More than a decade ago, the Institute of Medicine (IOM) released a report called, Crossing the Quality Chasm, which identified six fundamental aims for healthcare – that it be safe, effective, patient-centered, efficient, equitable and timely. While the first five objectives are easily understandable and have been studied extensively – the concept of time has only recently become an area of focus. And yet the implications of time are significant because it impacts a patient’s experience if they are waiting in the ED for a bed; it impacts hospital operations if rooms and equipment aren’t accessible or staff members are being over or under-utilized; and it impacts the ability to use data to react to operational trends.
If you’re attending the Association for the Healthcare Environment (AHE) annual conference next week in Grapevine, TX, be sure to visit TeleTracking booth #723 to learn more about the improvements to its solutions.
It’s been almost 25 years since TeleTracking first took on – and revolutionized – hospital bed turnover with its BedTracking® application. Now known as the gold standard for automated bed turnover solutions, TeleTracking has expanded its scope and has been the leader of patient flow automation solutions for the healthcare industry serving more than 900 hospitals throughout the U.S., Canada and U.K.
It’s estimated that half of all US hospitals don’t know when or how their hospital beds are being used. And, at a time when hospitals are being asked to do more with less, valuable inventory, such as patient beds, are often being wasted due to lack of visibility. This lack of visibility often leads to perceived capacity constraints and can directly impact patient access. As a result, hospitals may opt to construct new patient towers or wings – costing upwards of $1 million per bed.
Like healthcare in general, the role of a health system CFO continues to evolve. Previously responsible solely for an organization’s financial oversight, CFOs now take on strategy, operations and information technology. This expansion is essential; as payment models move from fee-for-service to value based care, a CFOs role in data management and maximizing productivity becomes critical.
A few weeks ago, TeleTracking had the opportunity to meet with CFOs from many of the nation’s leading healthcare systems at HealthLeaders Media Chief Financial Officer Exchange. The Exchange gives partner organizations and CFOs the opportunity to share ideas on the significant changes occurring in healthcare. So what are some of the things that are on the minds of today’s CFOs?
TeleTracking’s three-part Joint Commission webinar series, presented by Ann Scott Blouin, the Commission’s executive vice president, customer relations, wrapped up with the topic, “An Emerging Arena for Quality & Safety Issues: The Growth of Ambulatory Care”, featuring information from The Joint Commission’s perspective and experience, along with ambulatory industry knowledge.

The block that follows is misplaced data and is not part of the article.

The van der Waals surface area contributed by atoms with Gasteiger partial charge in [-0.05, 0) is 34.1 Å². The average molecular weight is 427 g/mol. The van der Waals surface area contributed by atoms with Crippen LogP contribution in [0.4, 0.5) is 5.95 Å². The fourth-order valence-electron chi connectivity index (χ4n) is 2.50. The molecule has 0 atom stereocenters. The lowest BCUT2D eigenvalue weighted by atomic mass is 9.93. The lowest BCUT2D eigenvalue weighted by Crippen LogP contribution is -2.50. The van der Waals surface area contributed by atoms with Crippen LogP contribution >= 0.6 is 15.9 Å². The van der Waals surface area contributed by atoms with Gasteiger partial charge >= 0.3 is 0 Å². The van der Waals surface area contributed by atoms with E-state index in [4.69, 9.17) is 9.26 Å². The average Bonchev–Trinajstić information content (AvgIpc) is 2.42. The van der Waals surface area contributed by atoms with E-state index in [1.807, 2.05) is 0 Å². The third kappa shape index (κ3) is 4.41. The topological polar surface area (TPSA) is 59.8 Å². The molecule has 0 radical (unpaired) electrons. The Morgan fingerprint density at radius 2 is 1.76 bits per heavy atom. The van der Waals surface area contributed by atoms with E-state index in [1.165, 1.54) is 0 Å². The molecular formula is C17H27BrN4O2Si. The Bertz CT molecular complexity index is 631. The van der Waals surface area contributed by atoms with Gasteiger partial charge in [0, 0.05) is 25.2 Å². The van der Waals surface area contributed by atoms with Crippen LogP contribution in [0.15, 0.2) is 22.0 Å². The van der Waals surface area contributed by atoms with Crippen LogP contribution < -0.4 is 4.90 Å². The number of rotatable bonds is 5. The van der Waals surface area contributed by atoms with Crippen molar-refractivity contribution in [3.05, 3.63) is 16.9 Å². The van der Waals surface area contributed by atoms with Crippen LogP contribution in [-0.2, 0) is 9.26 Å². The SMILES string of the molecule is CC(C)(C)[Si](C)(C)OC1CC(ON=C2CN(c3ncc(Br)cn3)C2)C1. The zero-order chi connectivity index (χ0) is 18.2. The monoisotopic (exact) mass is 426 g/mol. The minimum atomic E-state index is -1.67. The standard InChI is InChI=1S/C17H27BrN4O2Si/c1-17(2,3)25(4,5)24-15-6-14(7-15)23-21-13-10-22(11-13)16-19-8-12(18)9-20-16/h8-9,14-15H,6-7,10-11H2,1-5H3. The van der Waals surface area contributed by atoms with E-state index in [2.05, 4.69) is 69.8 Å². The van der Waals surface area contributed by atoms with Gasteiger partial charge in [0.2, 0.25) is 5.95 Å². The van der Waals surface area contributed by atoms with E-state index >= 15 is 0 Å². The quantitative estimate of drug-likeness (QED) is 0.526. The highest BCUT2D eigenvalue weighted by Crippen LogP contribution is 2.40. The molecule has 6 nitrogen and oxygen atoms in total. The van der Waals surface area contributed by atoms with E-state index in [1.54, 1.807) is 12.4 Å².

Geographically diverse. Different reporting structures. The topic of ambulatory care, and the quality and safety implications, is particularly relevant as more and more work is done outside the four walls of a traditional hospital. The Centers for Disease Control and Prevention (CDC) has reported that the number of visits to physician offices, hospital outpatient facilities and emergency departments totals 1.2 billion1. Today, the Ambulatory Health Care program at The Joint Commission accredits over 2,1002 organizations in a variety of settings.
When the right people, processes and technologies come together, we know that’s a combination for delivering great results. The question then is how do we harness that positive energy to overcome the challenges that stand in the way of operational excellence, system-wide optimization and return on investment?
It’s pretty simple—success is not a check box on a task list—it’s more of a continuous improvement process. And, in order to have success along that road of improvement, it’s essential to have a strong team. Fortunately, TeleTracking has that part covered with its Client Success Management (CSM) team.
Time – no one ever seems to have enough of it. And nowhere is that more true than in healthcare, where the pace is hectic, the atmosphere is chaotic and wasted time has implications. Implications that range from emergency department overcrowding and anxious patients waiting in hallways for beds, operating rooms not being maximized, patients being turned away because there’s no capacity, etc.
Yet with healthcare, unlike in other industries, time has never been part of the waste discussion. In healthcare, waste is excessive administrative costs, unnecessary services, inefficient care delivery, inflated prices, fraud and prevention failures.
What processes or outcomes is your department, organization, or team trying to improve? Health First is using Lean methods to improve efficiencies in various departments. The integrated delivery network, headquartered in Rockledge, Fla., has four hospitals, a large multi-specialty medical group, outpatient and wellness services, and health insurance plans.
The biggest obstacle to hospital access may be the back door.
People who work in hospitals know that the discharge process can be a stumbling block to patient access because it takes time and a lot of staff / patient interaction. The impact though goes far beyond getting a patient discharged.
Often it takes hours for word to get around that a bed is vacant and is available for a patient who is probably waiting in the emergency room. That’s because that information typically comes from the hospitals Admission Discharge Transfer (ADT) system, which is not real time.